A controversial commonwealth
Censorship, poetry and Fletcher’s later career
in Exploring Russia in the Elizabethan commonwealth
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This chapter traces the controversial printing history of The Russe Common Wealth and the reaction of the Muscovy Company and the Elizabethan regime to Giles Fletcher's text. It also explores Fletcher's love poetry of the 1590s, detailing a capricious, cruel and tyrannical lover in the image of his beloved Licia and a chilling depiction of the historical tyranny presented through the medium of Richard III's ghost. The chapter considers whether Fletcher's depiction of Russia and his later love poetry had any effect on his career prospects and fortunes as an aspiring citizen-subject of the Elizabethan crown. It was Fletcher's contemporary circumstances and his critical view of the world in general and the English commonwealth in particular that provided the political edge to his poetry. As Fletcher's contemporaries disclosed, the threat of censorship was palpable and the position of the late Elizabethan poet was precarious.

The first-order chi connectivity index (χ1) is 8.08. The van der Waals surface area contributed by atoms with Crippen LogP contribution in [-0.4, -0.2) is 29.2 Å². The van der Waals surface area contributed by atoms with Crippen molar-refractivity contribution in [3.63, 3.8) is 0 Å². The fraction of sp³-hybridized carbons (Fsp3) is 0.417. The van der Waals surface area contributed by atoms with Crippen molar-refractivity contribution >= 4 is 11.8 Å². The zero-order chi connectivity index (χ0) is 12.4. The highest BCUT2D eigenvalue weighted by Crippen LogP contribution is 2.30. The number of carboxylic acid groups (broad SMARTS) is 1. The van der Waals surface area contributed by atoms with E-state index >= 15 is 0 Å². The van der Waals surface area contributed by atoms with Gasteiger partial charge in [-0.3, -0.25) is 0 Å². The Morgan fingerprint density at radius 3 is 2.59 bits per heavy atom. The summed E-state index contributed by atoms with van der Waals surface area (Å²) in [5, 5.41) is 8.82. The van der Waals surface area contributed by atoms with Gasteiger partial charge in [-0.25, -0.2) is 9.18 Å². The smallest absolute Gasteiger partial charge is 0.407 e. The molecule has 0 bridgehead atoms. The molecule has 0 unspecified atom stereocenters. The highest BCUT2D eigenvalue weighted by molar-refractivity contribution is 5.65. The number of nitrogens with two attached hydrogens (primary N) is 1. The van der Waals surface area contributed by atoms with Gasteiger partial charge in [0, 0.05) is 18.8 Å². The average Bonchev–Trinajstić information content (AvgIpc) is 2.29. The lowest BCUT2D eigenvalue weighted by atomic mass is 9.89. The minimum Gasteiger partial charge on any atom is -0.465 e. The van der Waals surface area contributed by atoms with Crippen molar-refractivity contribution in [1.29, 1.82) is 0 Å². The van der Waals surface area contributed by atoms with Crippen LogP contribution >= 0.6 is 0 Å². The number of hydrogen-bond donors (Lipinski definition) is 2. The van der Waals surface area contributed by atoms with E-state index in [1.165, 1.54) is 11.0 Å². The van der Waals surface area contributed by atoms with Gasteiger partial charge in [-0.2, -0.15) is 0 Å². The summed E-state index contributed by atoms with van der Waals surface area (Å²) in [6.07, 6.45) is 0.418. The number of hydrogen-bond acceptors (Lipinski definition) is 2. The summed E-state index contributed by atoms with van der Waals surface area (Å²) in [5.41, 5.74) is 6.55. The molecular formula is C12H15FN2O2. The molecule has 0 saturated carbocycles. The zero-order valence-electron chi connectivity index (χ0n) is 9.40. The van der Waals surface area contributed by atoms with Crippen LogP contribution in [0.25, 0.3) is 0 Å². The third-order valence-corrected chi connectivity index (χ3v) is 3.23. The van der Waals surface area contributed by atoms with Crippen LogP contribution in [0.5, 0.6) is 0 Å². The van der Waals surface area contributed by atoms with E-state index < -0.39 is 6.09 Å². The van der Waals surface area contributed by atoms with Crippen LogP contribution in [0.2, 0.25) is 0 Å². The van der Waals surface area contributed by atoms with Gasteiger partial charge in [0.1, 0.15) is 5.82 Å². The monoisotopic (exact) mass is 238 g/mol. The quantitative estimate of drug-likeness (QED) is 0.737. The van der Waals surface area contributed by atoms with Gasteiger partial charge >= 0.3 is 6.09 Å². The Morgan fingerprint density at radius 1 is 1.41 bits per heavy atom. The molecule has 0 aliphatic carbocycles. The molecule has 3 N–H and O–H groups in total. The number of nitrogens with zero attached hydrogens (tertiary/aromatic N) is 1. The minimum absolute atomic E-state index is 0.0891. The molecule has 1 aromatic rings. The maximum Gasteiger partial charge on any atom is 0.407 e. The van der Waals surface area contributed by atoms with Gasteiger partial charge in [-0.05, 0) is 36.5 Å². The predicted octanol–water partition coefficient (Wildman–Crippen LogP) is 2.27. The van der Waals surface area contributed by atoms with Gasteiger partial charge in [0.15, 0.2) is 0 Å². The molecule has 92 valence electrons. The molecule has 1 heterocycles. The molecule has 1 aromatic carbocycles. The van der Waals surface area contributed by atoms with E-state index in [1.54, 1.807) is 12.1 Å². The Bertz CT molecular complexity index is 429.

Exploring Russia in the Elizabethan commonwealth

The Muscovy Company and Giles Fletcher, the elder (1546–1611)


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